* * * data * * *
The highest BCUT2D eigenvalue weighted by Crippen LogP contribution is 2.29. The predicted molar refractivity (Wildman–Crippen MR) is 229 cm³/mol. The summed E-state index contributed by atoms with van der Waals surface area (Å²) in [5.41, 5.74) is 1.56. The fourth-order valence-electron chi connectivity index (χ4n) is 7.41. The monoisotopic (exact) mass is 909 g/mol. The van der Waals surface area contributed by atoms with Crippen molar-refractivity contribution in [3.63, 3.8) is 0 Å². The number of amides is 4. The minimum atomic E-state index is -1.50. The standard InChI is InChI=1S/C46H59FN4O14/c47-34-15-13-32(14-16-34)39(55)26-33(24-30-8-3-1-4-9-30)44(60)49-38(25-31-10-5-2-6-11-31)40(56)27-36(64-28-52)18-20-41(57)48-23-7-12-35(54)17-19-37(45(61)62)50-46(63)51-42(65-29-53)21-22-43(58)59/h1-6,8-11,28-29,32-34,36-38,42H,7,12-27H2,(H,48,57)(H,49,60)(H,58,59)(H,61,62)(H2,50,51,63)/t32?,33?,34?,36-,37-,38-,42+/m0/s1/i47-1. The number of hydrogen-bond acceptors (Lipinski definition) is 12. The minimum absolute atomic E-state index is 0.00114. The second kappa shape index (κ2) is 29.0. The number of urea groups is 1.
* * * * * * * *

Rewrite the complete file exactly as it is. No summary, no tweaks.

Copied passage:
The highest BCUT2D eigenvalue weighted by Crippen LogP contribution is 2.29. The predicted molar refractivity (Wildman–Crippen MR) is 229 cm³/mol. The summed E-state index contributed by atoms with van der Waals surface area (Å²) in [5.41, 5.74) is 1.56. The fourth-order valence-electron chi connectivity index (χ4n) is 7.41. The monoisotopic (exact) mass is 909 g/mol. The van der Waals surface area contributed by atoms with Crippen molar-refractivity contribution in [3.63, 3.8) is 0 Å². The number of amides is 4. The minimum atomic E-state index is -1.50. The standard InChI is InChI=1S/C46H59FN4O14/c47-34-15-13-32(14-16-34)39(55)26-33(24-30-8-3-1-4-9-30)44(60)49-38(25-31-10-5-2-6-11-31)40(56)27-36(64-28-52)18-20-41(57)48-23-7-12-35(54)17-19-37(45(61)62)50-46(63)51-42(65-29-53)21-22-43(58)59/h1-6,8-11,28-29,32-34,36-38,42H,7,12-27H2,(H,48,57)(H,49,60)(H,58,59)(H,61,62)(H2,50,51,63)/t32?,33?,34?,36-,37-,38-,42+/m0/s1/i47-1. The number of hydrogen-bond acceptors (Lipinski definition) is 12. The minimum absolute atomic E-state index is 0.00114. The second kappa shape index (κ2) is 29.0. The number of urea groups is 1.